Pennsylvania Senate Now Has the Regulated iGaming Ball

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All observers continue to be focused on the Pennsylvania Senate as the Keystone State crawls towards regulating iGaming

If you’re among the people waiting for another state to legalize online poker your eyes were squarely focused on Pennsylvania in October. Unfortunately, the month came to a close without a definitive answer as to when online gambling will be legalized by the Pennsylvania legislature.

Here’s a look back at the rapidly evolving legislative landscape in Pennsylvania, and a look ahead to two other states that are expected to resume online gambling legalization before the end of the year, and how a live tournament series in New Jersey could help push gaming bills across the finish line.

Pennsylvania

In one of the few memorable scenes in The Godfather Part III, an aged Michael Corleone says, “just when I thought I was out… they pull me back in!” This is a sentiment that pretty much sums up the legislative situation in Pennsylvania.

Over the month of October, online gambling legislation went from being pronounced dead in the Senate, to life support, back to dead, to the House resuscitating it, to … your guess is as good as mine.

Needless to say, on the online gambling front, October was a tumultuous month in Pennsylvania, and every time online gambling appeared to be on hold until 2017, the legislature kept pulling us all back in.

A flurry of late activity in both chambers had online gambling supporters glued to their computer screens, and in the end, to steal a line from the late Dennis Green, “The Pennsylvania legislature are who we thought they were.” Meaning the Pennsylvania Senate seemingly wants nothing to do with online gambling, while the Pennsylvania House of Representatives continues to press the issue.

Last week, the Senate tried to kill online gambling by passing a bill that would temporarily fix the state’s most pressing gambling issue, the local tax share to host communities that was ruled unconstitutional by the Pennsylvania Supreme Court last month.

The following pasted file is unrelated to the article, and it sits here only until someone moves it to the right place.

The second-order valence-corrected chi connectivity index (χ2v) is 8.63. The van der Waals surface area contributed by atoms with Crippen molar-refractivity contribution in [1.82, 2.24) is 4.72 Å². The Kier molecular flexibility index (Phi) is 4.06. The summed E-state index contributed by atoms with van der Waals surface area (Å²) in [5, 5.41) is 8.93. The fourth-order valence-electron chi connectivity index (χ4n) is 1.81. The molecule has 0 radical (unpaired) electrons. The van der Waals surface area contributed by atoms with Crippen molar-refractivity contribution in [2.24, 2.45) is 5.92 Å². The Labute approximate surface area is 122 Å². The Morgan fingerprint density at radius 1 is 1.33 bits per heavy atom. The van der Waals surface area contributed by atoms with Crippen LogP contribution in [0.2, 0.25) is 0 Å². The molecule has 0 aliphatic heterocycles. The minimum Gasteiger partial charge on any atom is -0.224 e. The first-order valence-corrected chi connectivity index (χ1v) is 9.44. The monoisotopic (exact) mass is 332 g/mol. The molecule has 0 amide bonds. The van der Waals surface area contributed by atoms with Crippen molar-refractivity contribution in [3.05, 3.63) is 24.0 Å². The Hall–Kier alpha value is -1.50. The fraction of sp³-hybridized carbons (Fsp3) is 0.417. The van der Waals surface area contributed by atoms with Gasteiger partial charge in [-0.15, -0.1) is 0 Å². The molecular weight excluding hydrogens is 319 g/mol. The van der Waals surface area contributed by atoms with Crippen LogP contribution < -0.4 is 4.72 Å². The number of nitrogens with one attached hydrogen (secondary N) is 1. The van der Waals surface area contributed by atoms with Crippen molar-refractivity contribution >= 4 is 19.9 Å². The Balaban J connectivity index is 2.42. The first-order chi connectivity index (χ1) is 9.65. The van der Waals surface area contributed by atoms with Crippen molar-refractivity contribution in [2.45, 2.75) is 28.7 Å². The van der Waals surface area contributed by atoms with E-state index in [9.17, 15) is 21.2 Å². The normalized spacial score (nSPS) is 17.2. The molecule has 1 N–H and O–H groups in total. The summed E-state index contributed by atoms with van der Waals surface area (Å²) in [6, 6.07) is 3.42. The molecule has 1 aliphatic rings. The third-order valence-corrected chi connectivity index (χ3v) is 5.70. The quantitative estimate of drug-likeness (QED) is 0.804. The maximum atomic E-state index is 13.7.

But in a game of political hot potato, the House amended the bill sent over by the Senate, HB 1887, the very next day. The amendments by the House not only made the tax fix permanent, they legalized online gambling and daily fantasy sports, as well as instituting several land-based gaming reforms.

The Senate hasn’t acted on the bill, and isn’t expected to for a couple weeks.

With both chambers now in recess until mid-November, online gambling is once again in a holding pattern, with little clarity when it comes to the Senate’s desire to legalize online gambling.

The situation will likely remain very fluid, or, as PocketFives.com’s EIC Lance Bradley puts it; here’s a live look at online gambling in Pennsylvania:

Online gambling in Michigan: overhyped or a sleeper pick?

Michigan may have snuck up on us as a potential candidate for online gambling expansion during the summer, but post-election the Michigan legislature is likely going to feel the heat from online poker supporters.
The Michigan Senate is back in session on November 9, and has a total of 14 scheduled session days before the end of the year.

The House is also back in session on November 9, and has 11 session days scheduled.

According to the sponsor of Michigan’s online gambling, State Senator Mike Kowall, the reason this was put off until after the election is because the entire House of Representatives are up for reelection, and like most politicians, they’d rather avoid controversial issues until after their constituents vote.

The turnover in the House could play a role in whether or not online gambling moves through the legislature during the lame duck session, but expect online gambling talks to heat up in Michigan in November.

Looking ahead to California 2017

The 2017/2018 legislative session won’t officially begin until the calendar flips to 2017, but an online poker bill might be introduced before the end of 2016.

It seems like a lifetime ago, but in December 2014, California Assemblyman Mike Gatto introduced an online poker bill a month before the 2015/2016 legislative session began. Gatto was a new player in the online poker fight, but his bill really got the ball rolling and despite being replaced by Assemblyman Adam Gray’s online poker bill, California made a lot of progress during the last legislative session.

It will be interesting to see if heading into the 2017/2018 session Gatto steps up again, and tries to lead on this issue; an issue that has stymied the legislature for nearly a decade.

2017 will mark California’s ninth crack at passing an online poker bill, but if history is any indicator, don’t get your hopes up. Thus far the legalization of online poker has been about as successful as finding the lost city of El Dorado.
The good news is a lot of progress was made on key issues in 2016. The bad news is at least one key issue remains: PokerStars.

PokerStars hosts first live tournament series in NJ

When of the talking points online gambling supporters have adopted this year is the idea of Poker Tourism. The effect of live poker tournament series hosted in conjunction with an online poker site will be on full display over the next week at Resorts Casino in New Jersey, where PokerStars is hosting its first US-based tournament series in over five years.

The success of the PokerStars Festival New Jersey, and the amount of hype and buzz it produces could help sell other legislators around the country who may still harbor concerns that online gambling will cannibalize live casino revenues (this has been proven false but lives on thanks to a misinformation campaign) and won’t generate foot traffic at land-based casinos.